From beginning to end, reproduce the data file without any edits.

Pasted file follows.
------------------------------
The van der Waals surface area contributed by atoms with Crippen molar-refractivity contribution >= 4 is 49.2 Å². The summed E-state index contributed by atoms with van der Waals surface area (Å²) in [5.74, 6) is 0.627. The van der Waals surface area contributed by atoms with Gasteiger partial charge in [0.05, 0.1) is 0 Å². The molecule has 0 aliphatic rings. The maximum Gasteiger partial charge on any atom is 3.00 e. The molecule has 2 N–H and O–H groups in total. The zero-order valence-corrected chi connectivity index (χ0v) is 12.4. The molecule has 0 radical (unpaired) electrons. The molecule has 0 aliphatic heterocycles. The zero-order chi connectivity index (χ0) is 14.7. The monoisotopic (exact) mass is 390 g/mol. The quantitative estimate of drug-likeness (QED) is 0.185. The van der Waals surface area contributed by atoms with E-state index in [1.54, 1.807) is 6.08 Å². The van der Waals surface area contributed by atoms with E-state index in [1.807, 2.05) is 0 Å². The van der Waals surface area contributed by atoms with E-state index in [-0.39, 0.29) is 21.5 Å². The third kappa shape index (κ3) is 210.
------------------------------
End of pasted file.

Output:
The van der Waals surface area contributed by atoms with Crippen molar-refractivity contribution >= 4 is 49.2 Å². The summed E-state index contributed by atoms with van der Waals surface area (Å²) in [5.74, 6) is 0.627. The van der Waals surface area contributed by atoms with Gasteiger partial charge in [0.05, 0.1) is 0 Å². The molecule has 0 aliphatic rings. The maximum Gasteiger partial charge on any atom is 3.00 e. The molecule has 2 N–H and O–H groups in total. The zero-order valence-corrected chi connectivity index (χ0v) is 12.4. The molecule has 0 radical (unpaired) electrons. The molecule has 0 aliphatic heterocycles. The zero-order chi connectivity index (χ0) is 14.7. The monoisotopic (exact) mass is 390 g/mol. The quantitative estimate of drug-likeness (QED) is 0.185. The van der Waals surface area contributed by atoms with E-state index in [1.54, 1.807) is 6.08 Å². The van der Waals surface area contributed by atoms with E-state index in [1.807, 2.05) is 0 Å². The van der Waals surface area contributed by atoms with E-state index in [-0.39, 0.29) is 21.5 Å². The third kappa shape index (κ3) is 210.